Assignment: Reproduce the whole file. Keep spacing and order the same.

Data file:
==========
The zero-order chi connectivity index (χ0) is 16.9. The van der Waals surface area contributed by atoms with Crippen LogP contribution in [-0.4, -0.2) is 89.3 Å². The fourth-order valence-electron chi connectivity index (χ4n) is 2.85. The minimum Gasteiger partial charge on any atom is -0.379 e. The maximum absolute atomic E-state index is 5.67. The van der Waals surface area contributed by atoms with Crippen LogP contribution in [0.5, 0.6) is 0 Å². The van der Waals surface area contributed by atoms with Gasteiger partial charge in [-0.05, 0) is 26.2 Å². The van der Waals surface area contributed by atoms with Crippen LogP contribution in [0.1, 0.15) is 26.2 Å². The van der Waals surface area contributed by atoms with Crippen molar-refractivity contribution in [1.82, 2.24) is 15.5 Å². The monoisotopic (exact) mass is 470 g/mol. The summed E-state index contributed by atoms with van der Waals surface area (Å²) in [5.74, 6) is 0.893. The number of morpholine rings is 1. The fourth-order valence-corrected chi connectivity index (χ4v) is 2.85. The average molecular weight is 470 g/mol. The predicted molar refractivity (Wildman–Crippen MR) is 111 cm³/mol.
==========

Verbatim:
The zero-order chi connectivity index (χ0) is 16.9. The van der Waals surface area contributed by atoms with Crippen LogP contribution in [-0.4, -0.2) is 89.3 Å². The fourth-order valence-electron chi connectivity index (χ4n) is 2.85. The minimum Gasteiger partial charge on any atom is -0.379 e. The maximum absolute atomic E-state index is 5.67. The van der Waals surface area contributed by atoms with Crippen LogP contribution in [0.5, 0.6) is 0 Å². The van der Waals surface area contributed by atoms with Gasteiger partial charge in [-0.05, 0) is 26.2 Å². The van der Waals surface area contributed by atoms with Crippen LogP contribution in [0.1, 0.15) is 26.2 Å². The van der Waals surface area contributed by atoms with Crippen molar-refractivity contribution in [1.82, 2.24) is 15.5 Å². The monoisotopic (exact) mass is 470 g/mol. The summed E-state index contributed by atoms with van der Waals surface area (Å²) in [5.74, 6) is 0.893. The number of morpholine rings is 1. The fourth-order valence-corrected chi connectivity index (χ4v) is 2.85. The average molecular weight is 470 g/mol. The predicted molar refractivity (Wildman–Crippen MR) is 111 cm³/mol.